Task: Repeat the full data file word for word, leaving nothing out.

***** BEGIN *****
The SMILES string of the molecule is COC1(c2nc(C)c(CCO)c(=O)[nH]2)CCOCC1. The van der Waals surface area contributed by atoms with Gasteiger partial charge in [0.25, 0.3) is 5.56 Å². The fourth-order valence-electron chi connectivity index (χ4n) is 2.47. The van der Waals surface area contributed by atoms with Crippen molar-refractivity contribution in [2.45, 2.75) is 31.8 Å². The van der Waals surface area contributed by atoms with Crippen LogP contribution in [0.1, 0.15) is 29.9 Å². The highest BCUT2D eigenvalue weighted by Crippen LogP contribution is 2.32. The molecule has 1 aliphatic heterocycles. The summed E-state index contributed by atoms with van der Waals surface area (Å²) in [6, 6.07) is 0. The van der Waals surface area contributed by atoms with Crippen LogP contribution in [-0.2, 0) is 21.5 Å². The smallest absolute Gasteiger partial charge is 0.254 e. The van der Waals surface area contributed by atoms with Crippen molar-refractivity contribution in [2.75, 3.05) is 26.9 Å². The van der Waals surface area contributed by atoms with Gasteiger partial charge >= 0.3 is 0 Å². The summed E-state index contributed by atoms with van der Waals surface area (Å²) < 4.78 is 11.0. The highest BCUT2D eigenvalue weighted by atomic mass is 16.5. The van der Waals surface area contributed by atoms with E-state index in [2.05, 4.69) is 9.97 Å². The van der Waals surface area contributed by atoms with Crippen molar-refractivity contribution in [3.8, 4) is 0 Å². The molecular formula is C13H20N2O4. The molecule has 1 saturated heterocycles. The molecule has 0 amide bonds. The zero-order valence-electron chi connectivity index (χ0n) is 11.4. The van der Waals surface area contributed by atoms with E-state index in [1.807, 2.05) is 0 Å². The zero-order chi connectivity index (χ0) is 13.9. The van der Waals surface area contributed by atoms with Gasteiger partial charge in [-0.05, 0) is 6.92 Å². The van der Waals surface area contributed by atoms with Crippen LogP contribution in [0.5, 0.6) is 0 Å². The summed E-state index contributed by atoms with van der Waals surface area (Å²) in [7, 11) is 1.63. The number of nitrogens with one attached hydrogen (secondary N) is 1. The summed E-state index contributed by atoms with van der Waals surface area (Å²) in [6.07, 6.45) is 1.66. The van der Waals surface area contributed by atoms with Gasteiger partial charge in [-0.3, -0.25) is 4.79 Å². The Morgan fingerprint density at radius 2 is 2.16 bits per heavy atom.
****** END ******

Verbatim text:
The SMILES string of the molecule is COC1(c2nc(C)c(CCO)c(=O)[nH]2)CCOCC1. The van der Waals surface area contributed by atoms with Gasteiger partial charge in [0.25, 0.3) is 5.56 Å². The fourth-order valence-electron chi connectivity index (χ4n) is 2.47. The van der Waals surface area contributed by atoms with Crippen molar-refractivity contribution in [2.45, 2.75) is 31.8 Å². The van der Waals surface area contributed by atoms with Crippen LogP contribution in [0.1, 0.15) is 29.9 Å². The highest BCUT2D eigenvalue weighted by Crippen LogP contribution is 2.32. The molecule has 1 aliphatic heterocycles. The summed E-state index contributed by atoms with van der Waals surface area (Å²) in [6, 6.07) is 0. The van der Waals surface area contributed by atoms with Crippen LogP contribution in [-0.2, 0) is 21.5 Å². The smallest absolute Gasteiger partial charge is 0.254 e. The van der Waals surface area contributed by atoms with Crippen molar-refractivity contribution in [2.75, 3.05) is 26.9 Å². The van der Waals surface area contributed by atoms with Gasteiger partial charge >= 0.3 is 0 Å². The summed E-state index contributed by atoms with van der Waals surface area (Å²) < 4.78 is 11.0. The highest BCUT2D eigenvalue weighted by atomic mass is 16.5. The van der Waals surface area contributed by atoms with E-state index in [2.05, 4.69) is 9.97 Å². The van der Waals surface area contributed by atoms with Crippen molar-refractivity contribution in [3.8, 4) is 0 Å². The molecular formula is C13H20N2O4. The molecule has 1 saturated heterocycles. The molecule has 0 amide bonds. The zero-order valence-electron chi connectivity index (χ0n) is 11.4. The van der Waals surface area contributed by atoms with E-state index in [1.807, 2.05) is 0 Å². The zero-order chi connectivity index (χ0) is 13.9. The van der Waals surface area contributed by atoms with Gasteiger partial charge in [-0.05, 0) is 6.92 Å². The van der Waals surface area contributed by atoms with Crippen LogP contribution in [0.5, 0.6) is 0 Å². The summed E-state index contributed by atoms with van der Waals surface area (Å²) in [7, 11) is 1.63. The number of nitrogens with one attached hydrogen (secondary N) is 1. The summed E-state index contributed by atoms with van der Waals surface area (Å²) in [6.07, 6.45) is 1.66. The van der Waals surface area contributed by atoms with Gasteiger partial charge in [-0.3, -0.25) is 4.79 Å². The Morgan fingerprint density at radius 2 is 2.16 bits per heavy atom.